'Game Of Thrones' Fans Are All Asking The Same Question About Jon Snow's Final Scene


The fact that Daenerys would die was almost certainly a given before the Game of Thrones finale began. After several seasons that saw the deaths of Ned Stark, Robb Stark, and Jon Snow, all unfairly targeted heroes who were trying to do their best, Daenerys destruction of King's Landing could not possibly go unpunished. Though she did not know it, her days on the Iron Throne were numbered before she sat down. But no one saw her death coming, least of all her, at the hands of Jon Snow. But where is Jon going at the end of Game Of Thrones? It was also a surprise, as many thought he might take the throne in her stead. Warning: Spoilers for Game of Thrones Season 8 follow.

While it took Game of Thrones a while to get around to the subtext of Jon Snow's parentage, the A Song of Ice and Fire series has been hinting at it since the mid-1990s. This has led legions of fans to assume his Targaryen birth was significant for the show's endgame, that he would be the rightful heir. The show only cemented the certainty at the end of Season 7, when they revealed Jon Snow was not only the son of Rhaegar Targaryen and Lyanna Stark but the legitimate son of their union. Rhaegar had annulled his first marriage to Elia and married Lyanna. Jon was not a bastard, after all.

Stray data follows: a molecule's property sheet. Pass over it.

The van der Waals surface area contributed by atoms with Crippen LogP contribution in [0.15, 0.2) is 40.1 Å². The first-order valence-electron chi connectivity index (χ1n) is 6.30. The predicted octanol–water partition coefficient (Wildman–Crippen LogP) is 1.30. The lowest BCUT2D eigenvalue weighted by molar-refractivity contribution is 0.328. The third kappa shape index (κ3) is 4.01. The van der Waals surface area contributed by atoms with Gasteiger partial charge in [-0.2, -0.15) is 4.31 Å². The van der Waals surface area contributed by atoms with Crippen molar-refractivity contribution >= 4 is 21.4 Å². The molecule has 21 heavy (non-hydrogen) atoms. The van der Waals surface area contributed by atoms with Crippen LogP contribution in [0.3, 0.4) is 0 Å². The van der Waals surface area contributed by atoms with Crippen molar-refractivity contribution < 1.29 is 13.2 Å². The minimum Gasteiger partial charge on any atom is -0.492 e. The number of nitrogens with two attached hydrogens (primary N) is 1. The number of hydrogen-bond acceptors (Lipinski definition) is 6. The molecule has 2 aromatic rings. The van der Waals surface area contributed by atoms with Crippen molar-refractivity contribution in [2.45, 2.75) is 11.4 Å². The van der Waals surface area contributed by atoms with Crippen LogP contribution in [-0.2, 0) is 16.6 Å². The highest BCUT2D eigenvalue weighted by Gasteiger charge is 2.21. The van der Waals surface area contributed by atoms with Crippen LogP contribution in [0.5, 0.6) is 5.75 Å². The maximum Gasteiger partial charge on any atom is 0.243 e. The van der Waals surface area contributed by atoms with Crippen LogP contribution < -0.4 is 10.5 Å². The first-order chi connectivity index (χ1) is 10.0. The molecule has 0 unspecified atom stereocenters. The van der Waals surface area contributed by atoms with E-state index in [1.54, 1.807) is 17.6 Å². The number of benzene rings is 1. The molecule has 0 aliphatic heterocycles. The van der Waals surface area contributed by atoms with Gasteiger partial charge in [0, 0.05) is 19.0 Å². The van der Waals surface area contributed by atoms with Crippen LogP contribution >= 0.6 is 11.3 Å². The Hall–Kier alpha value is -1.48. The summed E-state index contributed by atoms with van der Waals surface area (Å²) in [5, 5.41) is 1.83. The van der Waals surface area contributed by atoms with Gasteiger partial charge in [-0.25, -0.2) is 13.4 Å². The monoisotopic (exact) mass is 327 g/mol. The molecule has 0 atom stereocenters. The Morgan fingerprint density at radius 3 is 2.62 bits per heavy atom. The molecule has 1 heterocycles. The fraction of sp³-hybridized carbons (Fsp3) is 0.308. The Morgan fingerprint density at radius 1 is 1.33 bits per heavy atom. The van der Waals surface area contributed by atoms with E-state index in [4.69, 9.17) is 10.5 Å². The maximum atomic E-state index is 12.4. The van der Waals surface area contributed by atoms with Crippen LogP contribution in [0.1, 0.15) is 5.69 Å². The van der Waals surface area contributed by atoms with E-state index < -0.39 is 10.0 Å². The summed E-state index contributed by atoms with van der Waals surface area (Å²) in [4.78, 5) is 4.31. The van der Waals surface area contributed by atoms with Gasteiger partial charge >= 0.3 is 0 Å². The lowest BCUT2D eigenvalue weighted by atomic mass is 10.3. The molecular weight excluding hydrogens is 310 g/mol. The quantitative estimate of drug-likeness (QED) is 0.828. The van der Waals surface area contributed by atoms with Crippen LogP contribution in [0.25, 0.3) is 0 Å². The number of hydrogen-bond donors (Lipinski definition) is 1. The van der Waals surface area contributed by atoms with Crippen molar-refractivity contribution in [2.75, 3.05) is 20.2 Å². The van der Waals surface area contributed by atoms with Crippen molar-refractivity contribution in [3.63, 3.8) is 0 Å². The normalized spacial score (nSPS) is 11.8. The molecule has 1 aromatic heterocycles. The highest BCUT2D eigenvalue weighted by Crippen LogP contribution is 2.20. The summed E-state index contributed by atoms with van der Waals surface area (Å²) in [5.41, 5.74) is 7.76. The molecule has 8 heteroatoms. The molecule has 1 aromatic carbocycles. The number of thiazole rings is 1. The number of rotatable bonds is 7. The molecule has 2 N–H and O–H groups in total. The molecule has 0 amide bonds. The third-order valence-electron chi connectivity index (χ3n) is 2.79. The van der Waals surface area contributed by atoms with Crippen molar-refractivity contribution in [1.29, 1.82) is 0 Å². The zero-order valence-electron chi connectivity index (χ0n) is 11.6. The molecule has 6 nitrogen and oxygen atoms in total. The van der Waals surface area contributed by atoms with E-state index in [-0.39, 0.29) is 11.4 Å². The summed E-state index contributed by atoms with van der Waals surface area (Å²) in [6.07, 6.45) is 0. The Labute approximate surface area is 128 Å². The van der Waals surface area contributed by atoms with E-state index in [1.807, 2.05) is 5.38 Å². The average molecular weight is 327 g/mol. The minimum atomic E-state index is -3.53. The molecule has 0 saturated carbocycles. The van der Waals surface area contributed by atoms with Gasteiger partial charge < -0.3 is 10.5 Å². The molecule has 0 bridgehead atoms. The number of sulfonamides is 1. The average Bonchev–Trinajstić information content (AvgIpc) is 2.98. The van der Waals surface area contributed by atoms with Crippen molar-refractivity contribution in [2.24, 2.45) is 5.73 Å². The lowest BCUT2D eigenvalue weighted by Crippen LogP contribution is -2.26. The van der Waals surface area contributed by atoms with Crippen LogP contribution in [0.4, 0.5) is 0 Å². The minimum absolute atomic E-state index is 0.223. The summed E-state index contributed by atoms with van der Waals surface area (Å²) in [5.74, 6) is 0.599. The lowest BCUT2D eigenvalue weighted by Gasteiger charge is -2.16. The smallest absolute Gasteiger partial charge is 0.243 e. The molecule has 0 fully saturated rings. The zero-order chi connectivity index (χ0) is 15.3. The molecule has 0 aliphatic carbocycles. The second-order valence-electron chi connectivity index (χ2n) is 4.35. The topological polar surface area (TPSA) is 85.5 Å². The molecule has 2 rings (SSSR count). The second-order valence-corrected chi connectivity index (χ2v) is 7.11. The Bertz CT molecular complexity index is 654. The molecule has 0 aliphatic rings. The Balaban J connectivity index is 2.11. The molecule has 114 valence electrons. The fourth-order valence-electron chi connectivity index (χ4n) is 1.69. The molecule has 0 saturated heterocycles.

However, it turns out that it was all so other people could think it was important. The series never meant to put Jon on the Iron Throne at all.

When Jon initially met Maester Aemon back in the first season, the old man revealed he had left King's Landing and volunteered to take the black, to remove himself from contention for the throne. I had always believed Jon Snow would follow Aemon's lead and do the same. When he quoted the "the death of duty" to Tyrion early on in the finale, I thought it was proof of what would come next.

But there was nothing voluntary about the decision. Grey Worm would have Jon Snow's head, Sansa would have him back north. So Bran and Tyrion chose to "split the baby," to use the biblical story, and give no one what they wanted.


In doing so, they actually gave Jon precisely what he wanted, even if he didn't know it. Jon loved the wildings when he was with them. He loved Ygritte, and he loved their ways. Moreover, his wolf, Ghost, was up there. Jon may be saying goodbye to Sansa, Arya, and Bran, but he's going to the place he's happiest, far away from the capital city, living wild and free, beyond the Wall.

One could see it in Jon Snow's face, as the wilding greeted him at Castle Black. It was in the triumphant music as the group of them all took their leave of the castle too. The Wall is no longer needed, with the Night King gone. The free folk are safe and happy and able to return to their lives, Jon with them.